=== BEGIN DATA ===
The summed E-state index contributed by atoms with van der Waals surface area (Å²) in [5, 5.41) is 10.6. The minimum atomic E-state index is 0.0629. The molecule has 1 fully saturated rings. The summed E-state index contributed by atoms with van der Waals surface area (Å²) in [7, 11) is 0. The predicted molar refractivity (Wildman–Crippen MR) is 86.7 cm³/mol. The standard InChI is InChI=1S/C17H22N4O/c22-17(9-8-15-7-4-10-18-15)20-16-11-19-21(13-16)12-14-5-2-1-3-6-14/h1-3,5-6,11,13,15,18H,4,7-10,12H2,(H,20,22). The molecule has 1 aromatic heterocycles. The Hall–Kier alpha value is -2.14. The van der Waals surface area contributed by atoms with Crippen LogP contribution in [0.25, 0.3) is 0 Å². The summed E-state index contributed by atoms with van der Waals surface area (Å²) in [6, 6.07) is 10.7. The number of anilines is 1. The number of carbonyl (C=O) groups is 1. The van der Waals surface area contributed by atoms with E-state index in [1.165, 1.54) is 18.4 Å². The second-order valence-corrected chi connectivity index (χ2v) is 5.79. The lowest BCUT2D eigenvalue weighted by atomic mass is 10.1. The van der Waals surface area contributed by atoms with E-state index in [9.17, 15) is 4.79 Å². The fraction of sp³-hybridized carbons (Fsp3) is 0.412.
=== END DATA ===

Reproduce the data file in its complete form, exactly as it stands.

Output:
The summed E-state index contributed by atoms with van der Waals surface area (Å²) in [5, 5.41) is 10.6. The minimum atomic E-state index is 0.0629. The molecule has 1 fully saturated rings. The summed E-state index contributed by atoms with van der Waals surface area (Å²) in [7, 11) is 0. The predicted molar refractivity (Wildman–Crippen MR) is 86.7 cm³/mol. The standard InChI is InChI=1S/C17H22N4O/c22-17(9-8-15-7-4-10-18-15)20-16-11-19-21(13-16)12-14-5-2-1-3-6-14/h1-3,5-6,11,13,15,18H,4,7-10,12H2,(H,20,22). The molecule has 1 aromatic heterocycles. The Hall–Kier alpha value is -2.14. The van der Waals surface area contributed by atoms with Crippen LogP contribution in [0.25, 0.3) is 0 Å². The summed E-state index contributed by atoms with van der Waals surface area (Å²) in [6, 6.07) is 10.7. The number of anilines is 1. The number of carbonyl (C=O) groups is 1. The van der Waals surface area contributed by atoms with E-state index in [1.165, 1.54) is 18.4 Å². The second-order valence-corrected chi connectivity index (χ2v) is 5.79. The lowest BCUT2D eigenvalue weighted by atomic mass is 10.1. The van der Waals surface area contributed by atoms with E-state index in [9.17, 15) is 4.79 Å². The fraction of sp³-hybridized carbons (Fsp3) is 0.412.